TECO 2030 wins DNV AIP for containerized fuel cell power generator

Norwegian cleantech company TECO 2030 has, in connection to the HyEkoTank project, received approval in principle (AIP) from compatriot classification society DNV for a containerized fuel cell power generator (FCPG) for use onboard oceangoing applications.

TECO 2030

According to the company, TECO 2030 containerized FCPG represents ‘a pioneering solution’ in the maritime industry.

It is a complete power generator system that can integrate with a ship’s main switchboard, offering efficient power generation while emitting nothing but warm water and air, thus significantly reducing harmful emissions and environmental impact.

Included in the approval in principle are various integral components of the FCPG, ensuring its integration and operational efficiency. These components encompass the fuel preparation system, fuel cell module holding room, electro-technical room, battery room, HVAC and auxiliaries, inerting system, and airlock. Each element plays a crucial role in ensuring the reliability, safety, and performance of the FCPG system.

“We are pleased to announce that our fuel cell power generators have received an approval in principle from DNV. This proves it is safe to utilize onboard a vessel, for propulsion and auxiliary power,” Tore Enger, Group CEO, TECO 2030, commented.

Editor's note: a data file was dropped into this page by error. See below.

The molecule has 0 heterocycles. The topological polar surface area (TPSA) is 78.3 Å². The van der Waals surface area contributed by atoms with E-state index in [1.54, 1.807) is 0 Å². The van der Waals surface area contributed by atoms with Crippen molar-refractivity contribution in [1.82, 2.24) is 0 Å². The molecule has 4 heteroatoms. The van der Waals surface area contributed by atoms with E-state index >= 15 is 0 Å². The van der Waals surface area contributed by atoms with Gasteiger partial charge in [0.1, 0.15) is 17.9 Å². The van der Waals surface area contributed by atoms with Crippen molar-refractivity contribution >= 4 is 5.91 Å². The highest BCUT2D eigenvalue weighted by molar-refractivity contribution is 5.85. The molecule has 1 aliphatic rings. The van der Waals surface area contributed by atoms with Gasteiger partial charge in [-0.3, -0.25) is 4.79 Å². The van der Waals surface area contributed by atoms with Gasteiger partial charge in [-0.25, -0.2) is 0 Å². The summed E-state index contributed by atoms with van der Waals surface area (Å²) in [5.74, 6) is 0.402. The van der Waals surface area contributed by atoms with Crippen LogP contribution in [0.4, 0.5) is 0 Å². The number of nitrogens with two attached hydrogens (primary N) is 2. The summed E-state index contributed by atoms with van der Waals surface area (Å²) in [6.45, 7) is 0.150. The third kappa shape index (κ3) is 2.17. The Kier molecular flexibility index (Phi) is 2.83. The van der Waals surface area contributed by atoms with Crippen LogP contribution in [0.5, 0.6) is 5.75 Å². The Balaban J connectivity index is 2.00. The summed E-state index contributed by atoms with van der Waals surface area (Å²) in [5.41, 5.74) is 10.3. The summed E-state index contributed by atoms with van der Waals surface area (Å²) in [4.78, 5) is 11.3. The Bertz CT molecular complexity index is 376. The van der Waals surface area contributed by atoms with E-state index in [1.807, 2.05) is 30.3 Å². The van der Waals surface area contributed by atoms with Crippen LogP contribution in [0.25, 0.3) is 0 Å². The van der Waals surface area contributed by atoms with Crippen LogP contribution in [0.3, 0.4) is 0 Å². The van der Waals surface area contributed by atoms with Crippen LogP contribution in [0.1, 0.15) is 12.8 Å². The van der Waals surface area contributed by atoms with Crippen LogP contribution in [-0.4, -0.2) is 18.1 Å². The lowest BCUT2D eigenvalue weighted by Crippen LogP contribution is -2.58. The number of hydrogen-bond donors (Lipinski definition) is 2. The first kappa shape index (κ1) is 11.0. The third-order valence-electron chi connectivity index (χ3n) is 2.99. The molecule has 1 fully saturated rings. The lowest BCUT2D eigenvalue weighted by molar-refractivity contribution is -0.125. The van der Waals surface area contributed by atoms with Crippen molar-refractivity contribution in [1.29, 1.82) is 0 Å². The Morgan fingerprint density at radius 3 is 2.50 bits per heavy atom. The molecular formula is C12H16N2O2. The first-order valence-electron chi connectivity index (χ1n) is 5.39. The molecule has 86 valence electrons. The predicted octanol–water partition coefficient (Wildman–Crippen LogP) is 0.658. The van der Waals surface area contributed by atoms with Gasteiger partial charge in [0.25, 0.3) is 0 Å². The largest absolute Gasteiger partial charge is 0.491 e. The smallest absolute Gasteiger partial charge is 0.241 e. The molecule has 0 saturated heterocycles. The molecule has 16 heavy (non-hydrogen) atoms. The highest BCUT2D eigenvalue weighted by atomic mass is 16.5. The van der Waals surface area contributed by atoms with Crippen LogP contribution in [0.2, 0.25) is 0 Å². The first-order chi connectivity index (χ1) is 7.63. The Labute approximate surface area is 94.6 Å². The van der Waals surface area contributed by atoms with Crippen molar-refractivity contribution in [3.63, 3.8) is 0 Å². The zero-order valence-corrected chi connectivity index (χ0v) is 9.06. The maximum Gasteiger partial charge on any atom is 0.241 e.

“This solution can of course be combined in series to facilitate multimegawatt installations and power requirements, without releasing any harmful emissions,” Enger added.

Recently, TECO 2030 also won DNV AIP for its compressed hydrogen fuel systems which affirmed the viability and safety of the system design.

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These systems are designed to be applicable for all ship types and encompass essential components such as the bunkering system, inerted tank connection space, fuel storage hold space, fuel supply system (including pressure control), and gas relief system.

TECO 2030 is setting up Europe’s first giga production facility of hydrogen PEM fuel cell stacks and modules in Narvik, Norway. The production capacity will be built up through 2024 and 2025, targeting an output capacity of up to 200 MW of fuel cells in 2025, increasing to 1.6 GW in 2030.